The problem is, with so many areas in England today having been ‘left behind’, local networks are often already overstretched. If the 2050 imperative demands a fundamental rewiring of how things are done on the local level, then perhaps, where we currently leave behind so many people and communities, we should instead leave behind the age of top-down, centralised, inefficient, one-size-fits all decision making.
The opportunities this kind of approach to the climate crisis can provide for communities are huge. The IPPR report shows that, through climate action, local communities can reduce poverty, improve health and social cohesion and increase the power and agency that people feel – and so help to redress long-term inequalities.
How we can shift the focus onto communities
Two things are needed in order for this shift towards communities to take place.
The first is practical: communities need to be given the opportunity and support to build on their inherent strengths; to take control, take action and work collectively. This is what Local Trust and many others across civil society and beyond have been calling for, through the Community Wealth Fund Alliance and elsewhere.
Though people understand that the climate crisis is important, it often feels like an issue that is remote from daily life, and tends to be far down in their list of priorities with so many more immediate crises to face.
The second is more about changing attitudes; we need to think differently about the role of communities in tackling the climate crisis.
The climate movement has long been dominated by the middle classes, and many involved have often asked why this is. The report sheds some light on this question. It makes clear that, although people understand that the climate crisis is important, it often feels like an issue that is remote from daily life; the domain of politicians on the global stage, rather than something that involves them. Naturally, it tends to come far down the list of priorities for many who are already overstretched as they work to improve life for their communities, and with more immediate crises such as poverty, hunger and crime to face.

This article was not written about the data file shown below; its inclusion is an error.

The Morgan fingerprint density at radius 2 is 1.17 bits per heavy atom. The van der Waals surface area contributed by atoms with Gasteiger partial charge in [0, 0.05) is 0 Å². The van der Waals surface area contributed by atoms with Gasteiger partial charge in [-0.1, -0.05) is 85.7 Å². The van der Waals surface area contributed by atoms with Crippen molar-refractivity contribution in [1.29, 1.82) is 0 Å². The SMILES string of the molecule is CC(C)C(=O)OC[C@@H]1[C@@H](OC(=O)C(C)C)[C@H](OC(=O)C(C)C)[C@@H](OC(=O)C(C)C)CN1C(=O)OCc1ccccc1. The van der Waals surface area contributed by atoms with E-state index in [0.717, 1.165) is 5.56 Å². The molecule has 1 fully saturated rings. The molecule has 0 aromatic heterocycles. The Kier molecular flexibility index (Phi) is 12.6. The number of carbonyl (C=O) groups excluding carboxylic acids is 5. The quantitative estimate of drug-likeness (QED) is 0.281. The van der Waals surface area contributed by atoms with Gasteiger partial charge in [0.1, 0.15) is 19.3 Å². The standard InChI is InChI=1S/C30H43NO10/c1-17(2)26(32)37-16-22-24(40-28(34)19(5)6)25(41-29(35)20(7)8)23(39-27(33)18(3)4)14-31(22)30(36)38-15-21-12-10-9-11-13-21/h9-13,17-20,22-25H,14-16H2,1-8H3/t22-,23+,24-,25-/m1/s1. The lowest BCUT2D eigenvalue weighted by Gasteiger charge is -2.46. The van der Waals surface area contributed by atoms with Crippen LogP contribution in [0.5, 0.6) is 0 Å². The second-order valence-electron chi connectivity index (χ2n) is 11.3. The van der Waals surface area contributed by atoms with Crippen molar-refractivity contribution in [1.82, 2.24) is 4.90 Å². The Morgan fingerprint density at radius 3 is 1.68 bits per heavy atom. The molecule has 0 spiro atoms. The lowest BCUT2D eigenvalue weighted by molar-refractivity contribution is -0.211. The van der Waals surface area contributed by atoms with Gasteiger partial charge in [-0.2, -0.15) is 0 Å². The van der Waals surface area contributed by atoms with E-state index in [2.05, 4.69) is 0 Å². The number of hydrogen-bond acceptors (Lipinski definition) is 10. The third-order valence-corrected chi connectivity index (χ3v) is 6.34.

Resilient areas will lead the way
Instead of asking ‘what can your community do to solve the climate crisis?’, ask ‘what can the climate crisis do for your community?’
Rather than top-down approaches, perhaps a better strategy for centering communities in addressing the climate crisis is to do what many of the people and organisations featured in the IPPR report have done: to seek to reduce poverty, create good quality jobs, improve housing and decrease bills, improve people’s health, generate energy, grow food, create income, build assets, increase connection between people, bring the community together and restore pride, counteract exclusion and discrimination. What matters in relation to both the communities and the climate target is that these goals are pursued in ways that slash emissions and build the resilience that will be needed in the years to come.
A shift in attitude could lead to both a more balanced society and radically reduce emissions – meaning communities can both thrive and lead the way in an age of climate crisis.
To put it another way: instead of asking ‘what can your community do to solve the climate crisis?’, ask perhaps, ‘what can the climate crisis do for your community?’. This shift in attitude could lead to both a more balanced society and radically reduce emissions, almost as a by-product. In this way, rather than being devastated by it, communities can both thrive and lead the way in an age of climate crisis.
Read the report